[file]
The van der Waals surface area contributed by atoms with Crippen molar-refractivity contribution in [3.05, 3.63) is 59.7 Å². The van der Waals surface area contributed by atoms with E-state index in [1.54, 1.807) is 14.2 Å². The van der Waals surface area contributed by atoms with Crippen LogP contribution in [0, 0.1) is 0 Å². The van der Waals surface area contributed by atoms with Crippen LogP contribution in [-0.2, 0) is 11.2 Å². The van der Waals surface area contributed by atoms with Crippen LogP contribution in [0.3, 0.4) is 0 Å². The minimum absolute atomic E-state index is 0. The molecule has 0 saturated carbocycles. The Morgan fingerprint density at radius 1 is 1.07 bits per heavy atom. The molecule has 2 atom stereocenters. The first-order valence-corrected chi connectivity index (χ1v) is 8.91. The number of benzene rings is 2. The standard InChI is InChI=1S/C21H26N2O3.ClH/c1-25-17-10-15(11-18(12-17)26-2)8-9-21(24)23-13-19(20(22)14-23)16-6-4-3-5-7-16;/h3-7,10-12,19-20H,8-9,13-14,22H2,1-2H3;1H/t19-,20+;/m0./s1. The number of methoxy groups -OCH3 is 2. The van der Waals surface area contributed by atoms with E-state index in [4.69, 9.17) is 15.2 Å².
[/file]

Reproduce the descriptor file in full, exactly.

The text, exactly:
The van der Waals surface area contributed by atoms with Crippen molar-refractivity contribution in [3.05, 3.63) is 59.7 Å². The van der Waals surface area contributed by atoms with E-state index in [1.54, 1.807) is 14.2 Å². The van der Waals surface area contributed by atoms with Crippen LogP contribution in [0, 0.1) is 0 Å². The van der Waals surface area contributed by atoms with Crippen LogP contribution in [-0.2, 0) is 11.2 Å². The van der Waals surface area contributed by atoms with Crippen LogP contribution in [0.3, 0.4) is 0 Å². The minimum absolute atomic E-state index is 0. The molecule has 0 saturated carbocycles. The Morgan fingerprint density at radius 1 is 1.07 bits per heavy atom. The molecule has 2 atom stereocenters. The first-order valence-corrected chi connectivity index (χ1v) is 8.91. The number of benzene rings is 2. The standard InChI is InChI=1S/C21H26N2O3.ClH/c1-25-17-10-15(11-18(12-17)26-2)8-9-21(24)23-13-19(20(22)14-23)16-6-4-3-5-7-16;/h3-7,10-12,19-20H,8-9,13-14,22H2,1-2H3;1H/t19-,20+;/m0./s1. The number of methoxy groups -OCH3 is 2. The van der Waals surface area contributed by atoms with E-state index in [4.69, 9.17) is 15.2 Å².